Forest Fires Threaten Parks
According to the USDA Forest Service, federal partners are continuing to work closely with first responders and firefighters from local, state, and tribal agencies to combat and monitor large wildfires throughout the West including those in Alaska, Arizona, California, Colorado, Nevada, New Mexico, Utah and Wyoming.
Approximately half of active federal wildfire-fighting resources are currently staged in Colorado. More than 760 federal, state and local firefighters and six helicopters are fighting the aggressive Waldo Canyon fire today in the hillsides west of Colorado Springs.
U.S. Forest Service Chief Tom Tidwell stated, "Thousands of brave men and women on the front line are battling dry conditions, a lack of snowpack, excessive dead trees, hot weather and complex terrain to try to get this fire and others throughout the west under control."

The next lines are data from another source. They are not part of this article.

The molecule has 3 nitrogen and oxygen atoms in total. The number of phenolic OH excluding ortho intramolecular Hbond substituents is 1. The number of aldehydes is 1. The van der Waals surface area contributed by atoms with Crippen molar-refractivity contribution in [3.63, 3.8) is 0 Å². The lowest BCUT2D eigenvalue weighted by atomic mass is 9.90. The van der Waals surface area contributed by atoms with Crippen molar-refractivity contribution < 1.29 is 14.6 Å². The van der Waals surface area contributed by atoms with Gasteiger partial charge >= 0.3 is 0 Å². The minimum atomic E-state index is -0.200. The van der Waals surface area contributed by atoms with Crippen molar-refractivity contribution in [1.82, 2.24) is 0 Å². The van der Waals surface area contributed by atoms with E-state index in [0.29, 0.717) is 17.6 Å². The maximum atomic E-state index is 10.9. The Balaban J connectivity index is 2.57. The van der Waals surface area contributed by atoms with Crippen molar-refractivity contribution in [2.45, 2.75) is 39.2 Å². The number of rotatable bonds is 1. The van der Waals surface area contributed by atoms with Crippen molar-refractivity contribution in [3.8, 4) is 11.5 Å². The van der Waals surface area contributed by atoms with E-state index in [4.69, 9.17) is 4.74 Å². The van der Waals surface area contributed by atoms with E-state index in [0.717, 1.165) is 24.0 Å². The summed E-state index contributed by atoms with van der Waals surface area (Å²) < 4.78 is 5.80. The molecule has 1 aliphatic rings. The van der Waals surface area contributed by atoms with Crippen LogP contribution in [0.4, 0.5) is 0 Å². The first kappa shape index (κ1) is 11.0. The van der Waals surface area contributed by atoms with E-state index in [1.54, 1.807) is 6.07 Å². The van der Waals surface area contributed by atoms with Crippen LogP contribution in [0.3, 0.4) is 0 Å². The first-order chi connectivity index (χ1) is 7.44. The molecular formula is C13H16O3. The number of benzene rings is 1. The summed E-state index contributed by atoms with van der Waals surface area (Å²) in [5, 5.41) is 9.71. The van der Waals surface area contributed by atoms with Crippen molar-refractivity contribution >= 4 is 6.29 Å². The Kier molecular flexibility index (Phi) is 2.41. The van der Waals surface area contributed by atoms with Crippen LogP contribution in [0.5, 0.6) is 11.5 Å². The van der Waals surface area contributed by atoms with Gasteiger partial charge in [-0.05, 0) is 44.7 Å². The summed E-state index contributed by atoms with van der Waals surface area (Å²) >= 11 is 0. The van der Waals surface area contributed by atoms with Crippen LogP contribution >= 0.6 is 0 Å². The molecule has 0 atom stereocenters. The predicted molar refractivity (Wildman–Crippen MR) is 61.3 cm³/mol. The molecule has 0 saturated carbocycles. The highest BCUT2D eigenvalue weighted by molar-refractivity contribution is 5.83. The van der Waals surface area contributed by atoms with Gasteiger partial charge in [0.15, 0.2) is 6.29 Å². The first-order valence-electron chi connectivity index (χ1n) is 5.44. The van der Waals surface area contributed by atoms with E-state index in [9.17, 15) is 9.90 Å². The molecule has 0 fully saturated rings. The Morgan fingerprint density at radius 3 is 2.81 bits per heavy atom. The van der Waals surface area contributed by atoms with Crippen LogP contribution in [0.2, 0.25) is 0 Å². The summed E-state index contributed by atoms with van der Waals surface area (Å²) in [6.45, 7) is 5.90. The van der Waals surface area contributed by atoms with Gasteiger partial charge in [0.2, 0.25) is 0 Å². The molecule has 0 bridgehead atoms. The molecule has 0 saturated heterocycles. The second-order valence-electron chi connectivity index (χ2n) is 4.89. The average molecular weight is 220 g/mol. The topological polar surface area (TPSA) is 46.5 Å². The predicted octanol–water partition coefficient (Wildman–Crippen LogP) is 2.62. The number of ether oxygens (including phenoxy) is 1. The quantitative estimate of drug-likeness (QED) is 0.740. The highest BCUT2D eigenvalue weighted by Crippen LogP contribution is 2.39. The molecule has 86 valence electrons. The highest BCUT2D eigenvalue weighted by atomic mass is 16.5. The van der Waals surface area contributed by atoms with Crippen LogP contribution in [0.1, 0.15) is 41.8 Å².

The Waldo Canyon fire stretches in three directions across very dry forests. The fire has consumed more than 15,375 acres of forested land since Saturday, and has forced thousands of evacuations. With low humidity, winds as high as 65 mph and temperatures in the 90s forecast for the coming days, the situation remains challenging as firefighters work in what is described as very difficult terrain.
Federal land managers are also helping communities prepare for wildfire. Federal preparedness programs, such as Firewise and Ready Set Go! help families and communities prepare for and survive wildfire. You can also visit FEMA's Ready.gov, to learn more about steps you and your family can take now to be prepared for an emergency, whether it's fire, tornadoes, hurricanes, or other.
To view where forest fires are taking place, view this Forest Service map .